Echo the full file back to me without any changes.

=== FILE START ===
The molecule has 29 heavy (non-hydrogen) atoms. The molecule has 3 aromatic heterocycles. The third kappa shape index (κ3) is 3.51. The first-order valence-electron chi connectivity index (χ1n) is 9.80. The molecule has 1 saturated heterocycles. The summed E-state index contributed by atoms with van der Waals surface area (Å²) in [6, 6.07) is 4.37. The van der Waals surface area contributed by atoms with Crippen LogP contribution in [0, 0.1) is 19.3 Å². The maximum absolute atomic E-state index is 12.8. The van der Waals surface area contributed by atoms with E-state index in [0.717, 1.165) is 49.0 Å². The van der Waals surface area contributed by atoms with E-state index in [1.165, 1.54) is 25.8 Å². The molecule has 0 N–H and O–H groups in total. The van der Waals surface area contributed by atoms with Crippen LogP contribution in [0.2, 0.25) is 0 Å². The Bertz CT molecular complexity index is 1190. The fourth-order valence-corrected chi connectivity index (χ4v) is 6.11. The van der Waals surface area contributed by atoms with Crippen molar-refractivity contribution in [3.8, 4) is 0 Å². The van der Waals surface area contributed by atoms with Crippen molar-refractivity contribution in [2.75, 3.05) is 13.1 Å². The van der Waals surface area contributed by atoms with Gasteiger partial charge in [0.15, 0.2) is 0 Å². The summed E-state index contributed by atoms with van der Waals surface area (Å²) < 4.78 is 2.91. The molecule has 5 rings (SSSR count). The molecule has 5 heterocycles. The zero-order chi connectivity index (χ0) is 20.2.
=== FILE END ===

The molecule has 29 heavy (non-hydrogen) atoms. The molecule has 3 aromatic heterocycles. The third kappa shape index (κ3) is 3.51. The first-order valence-electron chi connectivity index (χ1n) is 9.80. The molecule has 1 saturated heterocycles. The summed E-state index contributed by atoms with van der Waals surface area (Å²) in [6, 6.07) is 4.37. The van der Waals surface area contributed by atoms with Crippen LogP contribution in [0, 0.1) is 19.3 Å². The maximum absolute atomic E-state index is 12.8. The van der Waals surface area contributed by atoms with E-state index in [0.717, 1.165) is 49.0 Å². The van der Waals surface area contributed by atoms with E-state index in [1.165, 1.54) is 25.8 Å². The molecule has 0 N–H and O–H groups in total. The van der Waals surface area contributed by atoms with Crippen LogP contribution in [0.2, 0.25) is 0 Å². The Bertz CT molecular complexity index is 1190. The fourth-order valence-corrected chi connectivity index (χ4v) is 6.11. The van der Waals surface area contributed by atoms with Crippen molar-refractivity contribution in [3.8, 4) is 0 Å². The van der Waals surface area contributed by atoms with Crippen molar-refractivity contribution in [2.75, 3.05) is 13.1 Å². The van der Waals surface area contributed by atoms with Gasteiger partial charge in [0.15, 0.2) is 0 Å². The summed E-state index contributed by atoms with van der Waals surface area (Å²) < 4.78 is 2.91. The molecule has 5 rings (SSSR count). The molecule has 5 heterocycles. The zero-order chi connectivity index (χ0) is 20.2.